Storytelling is a powerful skill, yet some brands don’t use it as a marketing tool. When used properly, stories can generate brand awareness, encourage support or sales and improve your reputation.
For organizations like Mercy Ships, a non-profit that offers medical care from its fleet of mobile ships, storytelling is vital to not only increase awareness about its mission, but to also show the impact it has on individual lives.
“Storytelling connects people directly to the work of our organization,” Mike Moffett, Mercy Ships’ video producer, says. “It puts them on the front lines and shows them how we work to make a difference in the world.”
Let’s take a look at some brands that are doing storytelling right.
McDonald’s showcases food suppliers
McDonald’s isn’t just known for its Big Mac, it’s known for its storytelling skills as well. In fact, research conducted by AESOP and presented in an infographic from MarketingWeek lists McDonald’s as one of the world’s top storytelling brands. It holds the third place spot, behind Apple and Cadbury.
In an effort to connect with customers, McDonald’s has created a series of stories that feature its food suppliers. With interactive web designs and videos, customers can see the people who grow the ingredients that are included in McDonald’s food. For example, a recent video highlights a farm in Michigan where three generations work to raise and harvest the apples that the fast food giant sells.
Take a look at the video:
Cisco highlights its talent through a newsroom
Cisco, the IT giant, doesn’t just write a story once and awhile. The company creates consistent content for its online newsroom, and it’s full of stories about social media, data, video and other relevant topics. This human-interest story, for example, explains how Cisco worked with several other partners to bring affordable Internet and video conferencing tools to a refugee camp in Kenya.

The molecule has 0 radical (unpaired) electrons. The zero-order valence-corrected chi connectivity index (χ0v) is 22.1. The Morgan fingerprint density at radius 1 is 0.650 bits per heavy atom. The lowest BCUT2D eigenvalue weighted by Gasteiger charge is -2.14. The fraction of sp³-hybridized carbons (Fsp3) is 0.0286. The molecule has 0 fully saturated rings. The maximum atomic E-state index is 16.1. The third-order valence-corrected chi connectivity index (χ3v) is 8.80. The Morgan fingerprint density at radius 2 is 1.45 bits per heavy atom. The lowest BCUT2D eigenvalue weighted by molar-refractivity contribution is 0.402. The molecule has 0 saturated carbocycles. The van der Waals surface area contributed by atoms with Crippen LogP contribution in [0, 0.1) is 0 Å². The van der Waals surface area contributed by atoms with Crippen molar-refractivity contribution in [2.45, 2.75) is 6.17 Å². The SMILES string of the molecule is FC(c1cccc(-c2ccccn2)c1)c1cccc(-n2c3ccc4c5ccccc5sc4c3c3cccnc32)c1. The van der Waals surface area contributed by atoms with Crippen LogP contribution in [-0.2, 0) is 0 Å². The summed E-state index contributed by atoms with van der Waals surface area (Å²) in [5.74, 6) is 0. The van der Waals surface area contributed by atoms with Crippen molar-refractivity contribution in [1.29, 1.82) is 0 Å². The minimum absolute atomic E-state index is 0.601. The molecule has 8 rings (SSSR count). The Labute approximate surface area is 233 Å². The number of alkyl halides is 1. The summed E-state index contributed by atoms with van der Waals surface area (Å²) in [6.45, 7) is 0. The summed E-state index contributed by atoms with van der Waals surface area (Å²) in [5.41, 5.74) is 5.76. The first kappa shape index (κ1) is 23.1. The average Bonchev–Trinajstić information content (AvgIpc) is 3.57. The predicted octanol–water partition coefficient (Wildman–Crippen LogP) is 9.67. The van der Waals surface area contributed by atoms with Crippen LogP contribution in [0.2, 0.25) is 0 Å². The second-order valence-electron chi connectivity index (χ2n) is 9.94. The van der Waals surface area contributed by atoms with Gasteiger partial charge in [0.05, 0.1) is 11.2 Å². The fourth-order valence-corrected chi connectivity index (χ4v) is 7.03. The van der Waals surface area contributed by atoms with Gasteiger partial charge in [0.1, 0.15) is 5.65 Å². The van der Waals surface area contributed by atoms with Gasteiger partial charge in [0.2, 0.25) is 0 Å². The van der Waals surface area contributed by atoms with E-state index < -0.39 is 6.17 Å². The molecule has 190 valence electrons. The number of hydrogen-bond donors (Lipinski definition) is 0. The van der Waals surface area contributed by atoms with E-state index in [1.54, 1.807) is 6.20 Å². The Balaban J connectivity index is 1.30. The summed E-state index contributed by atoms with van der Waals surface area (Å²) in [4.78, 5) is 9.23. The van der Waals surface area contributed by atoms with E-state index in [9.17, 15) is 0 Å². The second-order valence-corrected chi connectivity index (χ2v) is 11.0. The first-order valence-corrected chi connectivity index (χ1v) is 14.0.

Red Bull features athletes
If you’re on the hunt for a great brand storyteller, look no further than energy drink maker Red Bull. This brand goes way beyond selling a slim can full of giddy-up-and-go and markets itself as a brand with a passion for all things extreme.
On its website, you’ll find stories about high-flying snowboarders like Travis Rice, who is now shooting a movie about his crazy techniques. The Red Bull Stratos project, featuring Felix Baumgartner, also became quite the story.
“Red Bull is the ultimate lifestyle brand,” marketing strategist Brad Hines says. “Half the time I forget their product is just a drink, since they stand for so much more, to the point that they have a popular extreme sports magazine and sponsor countless extreme sports events.”
Mercy Ships shares stories of triumph
Mercy Ships does a great job of highlighting the difference its organization can make in the life one person.
A recent video follows Pulcherie, a woman who lost her sight. After 18 years of blindness, she was given free cataract surgery and was able to see her 11-month-old baby for the first time.
Check out her story:
“What I want viewers to take away from Pulcherie’s story is a sense of purpose,” Moffett says. “This will completely change her life, her family and her community. I want people to connect with that, feel a part of it and be encouraged by it.”
Encouraged to tell your brand’s story? Here are some tips to get started:
Tell a story through an individual
Use one person to tell a story. For example, if your company donated time or products to an organization, ask one of the recipients to explain what that donation means to them. Tell a story through their eyes.
A well-written story rests on details, Moffett says. Every detail helps your audience connect. Tell readers where a person is from, what their hobbies are and what changed in their life since your brand or business stepped in.
Every story needs visuals. Imagine McDonald’s telling the story of one of its suppliers without having any pictures or video to support it. Visuals are a must in storytelling.
Use all forms of media
Don’t be afraid to experiment with different types of media. You have a lot of options. From text-based stories to interactive visuals and video, don’t be afraid to try it all.
Have an example of a killer brand story? Share the link in the comment section below.